Doors dictate your life. They keep you safe, and if made of steel bars, keep others safe from you.
So, it would take some bravado to design a house themed not around the life-shaping door, but instead the underperforming window, which architect Lee Cherng Yih of Formzero recently did.
The result? A domain that is surprisingly bold and as arresting as a tractor beam.
It is a statement house to trump other statement houses, with a hard-edge aesthetic you can either love or loathe.
Unsurprisingly, with this much gravitas on display, challenges were abound.
Pushing The Boundary
“They’re an ordinary couple with basic home requirements,” says Lee, of his clients, a Chinese husband and wife, and their two daughters. “They did however want to maximise the internal gross floor area, and that meant very little room for landscaping.”
Clients who have no interest in the outdoors, let alone nature, are a difficult proposition for any architect seeking to connect their design to surrounding greenery, which in this instance, was the native vegetation on the property’s southern slope.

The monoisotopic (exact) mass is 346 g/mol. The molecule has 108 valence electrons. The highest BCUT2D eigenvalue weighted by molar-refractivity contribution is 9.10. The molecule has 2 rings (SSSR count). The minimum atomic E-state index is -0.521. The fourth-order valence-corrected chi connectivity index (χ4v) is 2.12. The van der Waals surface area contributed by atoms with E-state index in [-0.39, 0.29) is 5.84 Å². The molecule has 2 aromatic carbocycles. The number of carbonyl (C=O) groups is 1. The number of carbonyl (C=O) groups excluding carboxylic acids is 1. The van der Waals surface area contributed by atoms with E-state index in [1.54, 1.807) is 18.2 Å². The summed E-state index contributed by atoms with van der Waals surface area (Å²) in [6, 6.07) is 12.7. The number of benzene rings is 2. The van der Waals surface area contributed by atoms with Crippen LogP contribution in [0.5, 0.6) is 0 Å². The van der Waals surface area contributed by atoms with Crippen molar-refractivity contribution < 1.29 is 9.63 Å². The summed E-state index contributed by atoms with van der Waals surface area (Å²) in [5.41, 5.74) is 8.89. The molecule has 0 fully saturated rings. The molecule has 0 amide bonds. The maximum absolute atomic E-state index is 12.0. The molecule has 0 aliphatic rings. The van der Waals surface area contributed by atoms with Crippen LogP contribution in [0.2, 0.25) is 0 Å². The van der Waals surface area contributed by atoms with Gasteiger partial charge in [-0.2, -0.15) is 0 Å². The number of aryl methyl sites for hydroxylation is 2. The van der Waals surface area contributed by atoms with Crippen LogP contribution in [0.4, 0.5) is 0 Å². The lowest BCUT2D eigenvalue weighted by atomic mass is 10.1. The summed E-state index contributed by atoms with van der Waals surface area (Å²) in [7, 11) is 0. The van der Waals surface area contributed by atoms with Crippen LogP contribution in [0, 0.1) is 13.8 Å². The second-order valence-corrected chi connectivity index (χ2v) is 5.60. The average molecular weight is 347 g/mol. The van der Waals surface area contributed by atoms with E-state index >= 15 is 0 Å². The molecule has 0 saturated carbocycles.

Privacy, of course, was paramount. And there was the matter of feng shui, or Chinese geomancy, to consider.
Not capitulating to mundane solutions, Formzero chose the hard route, determined to achieve that architectonic-nature relationship by using the window as both a literal and metaphoric device, and at no expense to the homeowners’ privacy.
Square apertures of different configurations create the dynamic and distinctive aesthetic of the Window House.
Internal corridors look out into a triple-height space and the microforest beyond.
Their gambit seems to have paid off: the very first “window” is the house’s most prominent feature, a massive three-storey concrete shell that frames 900m2 of pure building built almost to the boundary.
East- and west-facing walls are punctuated by square apertures. Chamfered and of varying sizes, these windows conceal as much as they reveal, almost like a screen.
And still, there are more windows, all of varying widths and heights, black-framed with deepened eaves, individually customised to the rooms that make up the stacked forms beneath the concrete overhang.
Despite the high window count, the solid-void balance is tightly controlled by spacing out the openings and avoiding clustering. It’s a visual spectacle on the outside that demands further investigation within.
To read the full story, purchase and download a digital copy of d+a's Issue 104 (June/July 2018) from Magzter.